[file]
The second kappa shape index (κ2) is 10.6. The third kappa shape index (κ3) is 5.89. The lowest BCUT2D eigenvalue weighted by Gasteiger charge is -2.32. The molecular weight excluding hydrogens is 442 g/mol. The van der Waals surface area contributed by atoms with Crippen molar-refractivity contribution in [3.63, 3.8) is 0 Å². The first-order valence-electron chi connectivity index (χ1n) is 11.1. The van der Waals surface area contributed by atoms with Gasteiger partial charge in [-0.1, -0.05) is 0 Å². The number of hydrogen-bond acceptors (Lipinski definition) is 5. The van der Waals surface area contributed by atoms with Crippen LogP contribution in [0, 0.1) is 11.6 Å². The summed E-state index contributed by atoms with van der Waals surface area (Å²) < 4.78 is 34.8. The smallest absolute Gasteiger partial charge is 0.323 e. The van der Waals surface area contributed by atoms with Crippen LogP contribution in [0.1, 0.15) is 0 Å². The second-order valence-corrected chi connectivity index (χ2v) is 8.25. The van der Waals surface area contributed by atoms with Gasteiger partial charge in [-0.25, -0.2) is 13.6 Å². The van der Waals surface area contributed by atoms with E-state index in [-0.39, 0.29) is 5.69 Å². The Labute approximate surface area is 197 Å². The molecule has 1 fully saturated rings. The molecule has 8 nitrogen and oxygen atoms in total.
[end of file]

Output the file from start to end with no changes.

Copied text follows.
The second kappa shape index (κ2) is 10.6. The third kappa shape index (κ3) is 5.89. The lowest BCUT2D eigenvalue weighted by Gasteiger charge is -2.32. The molecular weight excluding hydrogens is 442 g/mol. The van der Waals surface area contributed by atoms with Crippen molar-refractivity contribution in [3.63, 3.8) is 0 Å². The first-order valence-electron chi connectivity index (χ1n) is 11.1. The van der Waals surface area contributed by atoms with Gasteiger partial charge in [-0.1, -0.05) is 0 Å². The number of hydrogen-bond acceptors (Lipinski definition) is 5. The van der Waals surface area contributed by atoms with Crippen LogP contribution in [0, 0.1) is 11.6 Å². The summed E-state index contributed by atoms with van der Waals surface area (Å²) < 4.78 is 34.8. The smallest absolute Gasteiger partial charge is 0.323 e. The van der Waals surface area contributed by atoms with Crippen LogP contribution in [0.1, 0.15) is 0 Å². The second-order valence-corrected chi connectivity index (χ2v) is 8.25. The van der Waals surface area contributed by atoms with Gasteiger partial charge in [-0.25, -0.2) is 13.6 Å². The van der Waals surface area contributed by atoms with E-state index in [-0.39, 0.29) is 5.69 Å². The Labute approximate surface area is 197 Å². The molecule has 1 fully saturated rings. The molecule has 8 nitrogen and oxygen atoms in total.